http://www.linuxfoundation.org/colla...workgroups/lsb


Quote:
It is not a distribution specific problem when it is across all distributions. I don't see how it would be against the Slackware design criteria or principles. You could be specific if it is something else that I am not aware of.
WTF? the kernel has bugs too, why do they get fixed too then.

Last edited by stoggy; 02-18-2011 at 02:51 AM.
 
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Old 02-18-2011, 02:55 AM   #1083
mudangel
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Quote:
Originally Posted by stoggy View Post
WTF? the kernel has bugs too, why do they get fixed too then.
And your point? Kernel maintainers fix kernel bugs, right? What does this have to do with Slackware?
 
Old 02-18-2011, 03:05 AM   #1084
T3slider
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Quote:
Originally Posted by stoggy View Post
The finger pointing is already done. You will have to read up its pretty old.

http://www.linuxfoundation.org/colla...workgroups/lsb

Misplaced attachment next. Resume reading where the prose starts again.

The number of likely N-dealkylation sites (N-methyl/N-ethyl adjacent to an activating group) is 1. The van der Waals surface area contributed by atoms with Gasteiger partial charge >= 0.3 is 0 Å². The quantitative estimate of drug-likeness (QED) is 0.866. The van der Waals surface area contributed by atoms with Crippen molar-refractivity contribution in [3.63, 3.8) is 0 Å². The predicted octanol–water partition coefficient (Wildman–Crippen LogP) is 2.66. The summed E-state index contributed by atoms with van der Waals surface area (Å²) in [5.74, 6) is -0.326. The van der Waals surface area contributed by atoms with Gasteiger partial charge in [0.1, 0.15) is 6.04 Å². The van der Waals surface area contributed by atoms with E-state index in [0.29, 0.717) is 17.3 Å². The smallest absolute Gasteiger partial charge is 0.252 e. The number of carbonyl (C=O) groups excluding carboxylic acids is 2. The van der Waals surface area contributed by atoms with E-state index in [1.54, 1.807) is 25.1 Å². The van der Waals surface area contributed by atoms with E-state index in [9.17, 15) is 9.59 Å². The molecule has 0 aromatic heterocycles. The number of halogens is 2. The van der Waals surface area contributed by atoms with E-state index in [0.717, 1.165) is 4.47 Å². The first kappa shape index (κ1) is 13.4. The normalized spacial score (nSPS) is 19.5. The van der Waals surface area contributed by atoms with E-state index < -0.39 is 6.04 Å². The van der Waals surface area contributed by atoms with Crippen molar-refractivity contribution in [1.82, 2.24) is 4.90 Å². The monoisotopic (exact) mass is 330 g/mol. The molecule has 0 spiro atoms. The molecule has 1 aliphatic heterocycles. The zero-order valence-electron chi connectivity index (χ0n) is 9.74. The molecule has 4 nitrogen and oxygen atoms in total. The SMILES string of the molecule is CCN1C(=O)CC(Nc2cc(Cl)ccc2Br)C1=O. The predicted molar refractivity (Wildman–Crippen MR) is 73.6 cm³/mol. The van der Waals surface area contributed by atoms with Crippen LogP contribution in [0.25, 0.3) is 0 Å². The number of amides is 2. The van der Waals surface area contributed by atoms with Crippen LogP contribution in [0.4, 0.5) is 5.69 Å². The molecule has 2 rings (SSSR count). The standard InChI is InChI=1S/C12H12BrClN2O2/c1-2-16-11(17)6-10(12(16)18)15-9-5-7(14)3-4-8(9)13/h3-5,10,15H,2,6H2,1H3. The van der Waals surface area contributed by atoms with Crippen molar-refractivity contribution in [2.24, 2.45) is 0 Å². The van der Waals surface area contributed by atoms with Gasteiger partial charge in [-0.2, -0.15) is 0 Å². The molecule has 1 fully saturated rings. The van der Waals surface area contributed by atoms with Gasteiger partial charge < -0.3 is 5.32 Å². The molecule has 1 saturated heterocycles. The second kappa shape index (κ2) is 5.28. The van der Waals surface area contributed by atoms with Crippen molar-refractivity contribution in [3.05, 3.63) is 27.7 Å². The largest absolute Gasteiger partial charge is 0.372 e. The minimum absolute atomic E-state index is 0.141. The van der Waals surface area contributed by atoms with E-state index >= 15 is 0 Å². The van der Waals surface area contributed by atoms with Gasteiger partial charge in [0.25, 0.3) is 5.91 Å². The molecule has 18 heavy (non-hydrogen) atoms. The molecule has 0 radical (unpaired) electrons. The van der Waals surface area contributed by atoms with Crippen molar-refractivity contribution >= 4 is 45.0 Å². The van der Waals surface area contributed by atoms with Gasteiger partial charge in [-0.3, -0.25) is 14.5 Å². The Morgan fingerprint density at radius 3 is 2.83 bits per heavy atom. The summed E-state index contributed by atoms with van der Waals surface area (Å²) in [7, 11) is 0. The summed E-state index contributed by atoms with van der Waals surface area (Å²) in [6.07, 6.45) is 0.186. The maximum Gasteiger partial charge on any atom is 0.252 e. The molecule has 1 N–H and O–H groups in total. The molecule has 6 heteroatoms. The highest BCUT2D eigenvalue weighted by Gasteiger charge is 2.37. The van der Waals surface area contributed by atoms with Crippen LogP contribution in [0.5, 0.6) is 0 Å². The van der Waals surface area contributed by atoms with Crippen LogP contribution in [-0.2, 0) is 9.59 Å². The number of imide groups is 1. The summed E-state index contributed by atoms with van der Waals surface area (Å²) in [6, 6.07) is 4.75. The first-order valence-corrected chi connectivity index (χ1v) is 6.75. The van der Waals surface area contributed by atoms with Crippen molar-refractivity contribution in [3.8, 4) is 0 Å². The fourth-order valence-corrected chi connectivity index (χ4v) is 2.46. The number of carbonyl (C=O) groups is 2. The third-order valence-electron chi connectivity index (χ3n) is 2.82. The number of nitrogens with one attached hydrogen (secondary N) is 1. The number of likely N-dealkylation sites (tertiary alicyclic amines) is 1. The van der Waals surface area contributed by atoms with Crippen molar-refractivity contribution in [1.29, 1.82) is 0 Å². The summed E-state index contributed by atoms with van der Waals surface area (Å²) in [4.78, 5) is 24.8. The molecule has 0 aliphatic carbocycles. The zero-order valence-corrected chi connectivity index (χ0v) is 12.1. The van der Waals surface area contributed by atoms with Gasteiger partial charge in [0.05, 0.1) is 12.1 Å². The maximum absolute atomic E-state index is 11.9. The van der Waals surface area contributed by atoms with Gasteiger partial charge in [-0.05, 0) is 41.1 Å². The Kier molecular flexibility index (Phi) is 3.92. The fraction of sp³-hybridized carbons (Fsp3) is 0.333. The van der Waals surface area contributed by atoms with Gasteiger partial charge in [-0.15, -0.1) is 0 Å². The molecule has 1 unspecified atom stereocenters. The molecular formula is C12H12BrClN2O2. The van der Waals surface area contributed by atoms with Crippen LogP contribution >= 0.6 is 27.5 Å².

WTF? the kernel has bugs too, why do they get fixed too then.
What are you talking about? LSB is about ensuring some level of compatibility when applying one set of binaries from one distro to another -- there should be a certain similarity (LSB-compliance) that allows the same binaries to work on both platforms (ignoring any issues with dynamic compilation). It requires that certain packages be shipped with the distro that can be used in reliable ways so that it is easier for packages to be transferable from distro to distro (to avoid the problem of a distro not being able to support a given package). This has *NOTHING* to do with your complaint at all and I have no idea why you brought it up.